Innes and Kindersley, JJ.
1. The question in this appeal is--whether an alienation by a, pujari of his office is one which can be recognized as legal ?
2. First and second defendants, two brothers, acquired jointly in 1869 certain rights of performing puja. in certain temples. They are undivided, but they enjoyed this right severally, each, as is found, taking his turn of performance of the office in accordance with arrangements made by them.
3. On the 12th October 1878 the first defendant sold his right to plaintiff,, who instituted the suit out of which this second appeal arises to enforce the right thus transferred to him, as, since the purchase, the defendants had prevented his enjoyment of it.
4. The District Munsif found in favour of plaintiff against the contention of the second defendant that the enjoyment of the office by his brother was joint, and that he had never enjoyed the specific right of seven and a half days puja which he had pretended to dispose of to plaintiff, and that the sale was not binding on him.
5. The appeal was on the ground that the sale was not completed, and that the first defendant had no right to sell a specific share of the property of an undivided family.
6. The Subordinate Judge, however, dismissed the appeal. He observed that it was admitted that puja-holders can dispose of their right, and that, as the defendants had admitted that the puja was not a conjoint worship, an arrangement for apportioning the joint right must necessarily have been made, and the evidence showed that the first seven and a half days had fallen to first defendant in the arrangement actually come to between him and second defendant.
7. In second appeal, the point that the right claimed is the right of purchase of a religious office is for the first time taken.
8. In the view we take of the case, it is not necessary to notice the other grounds of appeal.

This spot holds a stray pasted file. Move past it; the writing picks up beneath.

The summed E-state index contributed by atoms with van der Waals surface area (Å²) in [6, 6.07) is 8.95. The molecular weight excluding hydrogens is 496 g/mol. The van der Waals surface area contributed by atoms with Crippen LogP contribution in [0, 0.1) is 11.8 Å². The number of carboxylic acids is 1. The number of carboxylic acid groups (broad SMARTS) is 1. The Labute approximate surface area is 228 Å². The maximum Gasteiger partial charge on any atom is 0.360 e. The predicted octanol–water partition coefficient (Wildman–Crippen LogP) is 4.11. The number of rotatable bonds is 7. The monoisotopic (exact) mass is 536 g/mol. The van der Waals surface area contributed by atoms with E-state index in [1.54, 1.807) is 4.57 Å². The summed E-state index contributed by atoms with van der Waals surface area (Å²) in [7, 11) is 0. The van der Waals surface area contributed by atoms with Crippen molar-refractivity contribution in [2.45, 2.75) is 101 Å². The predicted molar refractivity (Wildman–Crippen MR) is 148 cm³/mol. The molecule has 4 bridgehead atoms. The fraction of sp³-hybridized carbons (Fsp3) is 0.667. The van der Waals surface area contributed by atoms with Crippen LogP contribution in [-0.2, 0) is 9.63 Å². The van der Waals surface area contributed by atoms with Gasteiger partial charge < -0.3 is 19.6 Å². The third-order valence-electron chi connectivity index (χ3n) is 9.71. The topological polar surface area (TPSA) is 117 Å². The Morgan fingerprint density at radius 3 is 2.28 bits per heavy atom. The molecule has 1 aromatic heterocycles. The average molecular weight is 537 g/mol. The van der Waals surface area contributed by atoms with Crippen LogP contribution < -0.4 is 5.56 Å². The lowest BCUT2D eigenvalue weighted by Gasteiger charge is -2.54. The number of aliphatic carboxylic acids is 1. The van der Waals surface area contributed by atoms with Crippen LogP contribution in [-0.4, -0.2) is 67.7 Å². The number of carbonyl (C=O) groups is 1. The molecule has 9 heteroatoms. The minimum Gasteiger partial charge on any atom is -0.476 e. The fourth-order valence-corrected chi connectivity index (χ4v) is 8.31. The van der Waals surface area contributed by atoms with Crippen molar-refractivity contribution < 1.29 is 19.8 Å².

9. Although this objection to the suit is only now taken, we cannot avoid considering it, as it is one of great importance and goes to the foundation of plaintiff's right of suit.
10. We find that the question of the legality of the sale of religious offices has received considerable discussion in all the High Courts.
11. In Kanni v. Achuda 3 M.H.C.R. 380 a Karaima right in a pagoda was declared unsaleable. In special Appeal 759 of 1876 the High Court confirmed the decree of the Lower Appellate Court refusing to recognize as legal the sale of the office of pujari.
12. In Venkatarayar v. Srinivasa Ayyangar 7 M.H.C.R. 32 it was held that the office of Archakar in a temple could not be alienated when the alienation contemplated the introduction of a different ritual.
13. The decision in Rajah of Cherakal v. Mootha Rajah 7 M.H.C.R. 210 regards the sale of a religious trust as illegal. The Privy Council dismissed the appeal from this decision I.L.R. 1 Mad. 235; L.R. 4 IndAp 76 on the ground that no custom which could qualify the general principle of law that such trusts were unsaleable had been established in the case, and that the case disclosed that the sale was for the pecuniary advantage of the trustee--a circumstance which would invalidate any such custom if it had been shown.